My career in this work has fulfilled me in ways I could not have imagined when I started backstage at Theatr Clwyd. And I still get to exercise my passion for the arts through service on the board of Signature Theatre in Shirlington, Virginia, not far from Washington, D.C.
In May I travelled to Norway for the CASE Nordic Summit. For my closing remarks, I turned to that Norwegian playwright for inspiration:
“If ever you have moments of doubt, and we all do, never forget: ‘Nothing is impossible that one desires with an indomitable will.’ So said Henrik Ibsen. I encourage you, therefore, to go forth and be indomitable as you transform the world!”
It was a full-circle moment in my career journey.
About the author(s)
Sue Cunningham is president and CEO of the Council for Advancement and Support of Education (CASE), which supports more than 3,100 schools, colleges, and universities worldwide in developing their alumni relations, communications, fundraising, and marketing operations in order to advance their institutions. As CASE president and CEO, she provides strategic and operational leadership for one of the largest associations of education-related institutions in the world with members in more than 80 countries. She became president of CASE in March 2015.
Cunningham engaged CASE and thousands of its volunteers in a comprehensive strategic planning process resulting in Reimagining CASE: 2017 - 2021, an ambitious and comprehensive framework for serving CASE’s members and championing education worldwide. This volunteer and member engagement extends into a comprehensive effort to refine CASE’s governance structure to more effectively support CASE’s global reach and service to members.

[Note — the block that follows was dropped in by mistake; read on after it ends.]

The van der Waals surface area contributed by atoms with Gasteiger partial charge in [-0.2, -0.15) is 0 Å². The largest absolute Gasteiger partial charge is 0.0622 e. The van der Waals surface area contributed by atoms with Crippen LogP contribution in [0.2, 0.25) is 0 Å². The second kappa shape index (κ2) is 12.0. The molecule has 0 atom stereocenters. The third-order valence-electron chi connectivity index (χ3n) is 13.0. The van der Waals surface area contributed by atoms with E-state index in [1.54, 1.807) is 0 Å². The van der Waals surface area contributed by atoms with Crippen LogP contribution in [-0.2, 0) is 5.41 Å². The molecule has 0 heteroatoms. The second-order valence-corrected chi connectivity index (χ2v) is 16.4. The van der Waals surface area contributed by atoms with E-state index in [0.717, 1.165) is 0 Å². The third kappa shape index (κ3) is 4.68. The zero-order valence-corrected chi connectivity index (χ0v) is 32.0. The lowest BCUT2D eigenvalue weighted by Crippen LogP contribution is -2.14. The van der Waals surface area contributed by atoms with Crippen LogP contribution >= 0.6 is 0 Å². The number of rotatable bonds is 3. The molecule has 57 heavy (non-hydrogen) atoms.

Under her leadership, CASE acquired the Voluntary Support of Education survey and created AMAtlas. CASE has reinvigorated its global advocacy agenda and is engaged in reviews of the curriculum across all advancement disciplines and an update of CASE’s management and reporting standards and guidelines, which operate as the industry-leading set of standards. She is most proud of CASE’s efforts to diversify the advancement professions and CASE’s commitment to talent management, within the organization and across CASE’s membership.
Cunningham serves on the steering committee of the Washington Higher Education Secretariat, is a member of the Council of Higher Education Management Associations, and the International Women’s Forum, and serves on the fundraising committee for the Aurora Foundation.
Prior to CASE, she served as vice principal for advancement at the University of Melbourne and as the director of development for the University of Oxford. She served as director of development at Christ Church, Oxford, and as director of external relations at St. Andrews University.
She is an honorary fellow of the Melbourne Graduate School of Education and a fellow of the Royal Society of Arts, a recipient of the CASE Europe Distinguished Service Award, and a CASE Crystal Apple Award recipient. She holds a master’s degree from Oxford University and a bachelor’s degree in performing arts from Middlesex University.